With bowed heads and teary eyes, descendants of the victims in the Taiping steamer shipwreck 60 years ago appealed to the government yesterday to pay more respect to the incident by designating a national holiday to commemorate the tragedy.
More than 1,000 people, including the father of forensic scientist Henry Lee (李昌鈺), died when the vessel — with a capacity of only 580 passengers — sunk off the coast of Shanghai, China, after colliding with a small cargo ship on a dark night in 1949.
Only 36 people were rescued and the bodies of the victims were never found.
The journey was part of the massive wave of Chinese emigration to Taiwan after it became clear the Chinese Communist Party was winning the civil war against the Chinese Nationalist Party (KMT).
“The passengers came from different places in China but had the same dream, which was to escape the claws of the communist regime and build up a home of prosperity and cultures,” said Sun Mu-shan (孫木山), 76, who sailed across the Taiwan Strait on the Taiping’s third journey.
His friends and relatives, however, were not so blessed when they boarded the Taiping the fourth and last time it embarked from a Shanghai berth.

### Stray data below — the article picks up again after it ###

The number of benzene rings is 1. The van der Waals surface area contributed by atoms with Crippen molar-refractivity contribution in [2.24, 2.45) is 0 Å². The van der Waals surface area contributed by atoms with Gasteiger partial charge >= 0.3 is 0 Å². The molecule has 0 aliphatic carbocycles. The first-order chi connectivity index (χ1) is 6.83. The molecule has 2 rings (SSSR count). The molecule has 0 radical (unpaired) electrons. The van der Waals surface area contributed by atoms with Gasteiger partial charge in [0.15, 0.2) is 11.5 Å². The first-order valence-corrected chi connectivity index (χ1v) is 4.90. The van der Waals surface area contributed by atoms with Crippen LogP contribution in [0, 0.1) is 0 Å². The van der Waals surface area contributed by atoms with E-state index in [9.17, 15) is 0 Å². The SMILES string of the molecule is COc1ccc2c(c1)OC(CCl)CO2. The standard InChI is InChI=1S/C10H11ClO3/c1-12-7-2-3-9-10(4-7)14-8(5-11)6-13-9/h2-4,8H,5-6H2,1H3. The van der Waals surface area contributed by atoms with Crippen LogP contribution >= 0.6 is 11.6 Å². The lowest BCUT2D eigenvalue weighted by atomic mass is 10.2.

Sun, holding pink lilies, was one of 13 people who gathered around a small white monument yesterday to pay tribute to the victims. The 2m monument is tucked away in a corner of a Keelung Harbor naval base.
Naval Warfare Division Director Lin Wen-chao (林溫超) said visitors, including family members, must receive approval before being permitted to see the monument because of its location inside the naval compound.
For many years, the families of the victims have pleaded with the government to erect a more appropriate memorial — with the names of the victims and the story of Taiping engraved onto it — in remembrance of the immigrants’ sacrifice.
“This is a crucial chapter in the history of Taiwan. Our posterity needs to know the hardships earlier settlers had to endure to make Taiwan what it is today. There should be a bipartisan effort to raise public awareness of the sacrifice of the early immigrants,” said Yang Chang-cheng (楊長鎮), director of the Deng Liberty Foundation, calling for a national day to be designated to teach more people about the Taiping and the era, which he dubs the “great migration” in Chinese history.
Chang Ho-ping (張和平), the daughter of a victim, suggested the descendants retrace the journey and perform Buddhist rituals to call the spirits of victims home.
The Taiping is often likened to the Mayflower, which transported many English separatists in 1620 to settle the New World in what is now the US.
A 20-episode TV drama based on the shipwreck is in production and is expected to be released later this year. Oscar-winning Hong Kong-born director John Woo (吳宇森) is also shooting a love story inspired by the event.